This work was based on the need for a relatively small passive detector of maximum temperature reached by an object that can be visually inspected. The device requirements are to be hermetically sealed for contamination control, give a clear indication of maximum temperature achieved (non-reversible) with a ~10 °C resolution, have an essentially unlimited shelf-life and insensitivity to radiation, be passive without any electronics or mechanisms, provide good thermal conductivity, and be low-cost. Prior detectors have an unclear lifetime, contamination outgassing properties, and radiation tolerance. These could be used at much higher temperatures than plastic methods (>>100 °C), though out of scope for the tests performed to date.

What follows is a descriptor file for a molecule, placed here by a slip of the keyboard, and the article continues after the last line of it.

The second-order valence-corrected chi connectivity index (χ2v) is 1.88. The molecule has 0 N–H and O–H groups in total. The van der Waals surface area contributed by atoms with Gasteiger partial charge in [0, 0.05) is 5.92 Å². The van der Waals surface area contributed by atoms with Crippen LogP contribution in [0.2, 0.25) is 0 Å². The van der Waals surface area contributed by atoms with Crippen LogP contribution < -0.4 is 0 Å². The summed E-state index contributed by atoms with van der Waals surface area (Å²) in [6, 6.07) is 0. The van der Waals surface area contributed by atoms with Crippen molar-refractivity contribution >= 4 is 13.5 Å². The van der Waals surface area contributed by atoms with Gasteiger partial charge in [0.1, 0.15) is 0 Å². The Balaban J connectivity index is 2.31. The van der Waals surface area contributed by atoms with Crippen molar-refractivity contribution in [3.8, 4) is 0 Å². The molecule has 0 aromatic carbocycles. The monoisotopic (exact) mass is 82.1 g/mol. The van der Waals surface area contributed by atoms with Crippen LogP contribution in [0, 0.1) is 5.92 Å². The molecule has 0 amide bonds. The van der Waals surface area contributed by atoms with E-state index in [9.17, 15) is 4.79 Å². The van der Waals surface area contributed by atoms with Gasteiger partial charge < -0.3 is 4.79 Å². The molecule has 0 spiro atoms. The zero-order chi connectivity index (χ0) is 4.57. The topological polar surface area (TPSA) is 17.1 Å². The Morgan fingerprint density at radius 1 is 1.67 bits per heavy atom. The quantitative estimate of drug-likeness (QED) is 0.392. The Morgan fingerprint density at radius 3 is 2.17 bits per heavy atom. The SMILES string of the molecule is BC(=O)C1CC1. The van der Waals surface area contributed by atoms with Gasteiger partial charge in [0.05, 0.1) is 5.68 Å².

A device that permanently records the maximum temperature reached (47-70 °C) was tested, though other temperatures are possible. The low-cost device is hermetically sealed with no possibility of organic contamination, has an essentially unlimited shelf-life, is impervious to radiation damage, can function in any orientation or gravity, is unpowered, and passive. The device is read by visual inspection after opening the seal.
This work provides a metallic, robust, simple, non-reversible thermometer. The device features a commercial off-the-shelf (COTS) ultra-high vacuum flange with COTS eutectic metals and COTS Kapton tape. The design is flexible for space or non-space extreme environments where the temperature can be read optically, and can be used at much higher temperatures.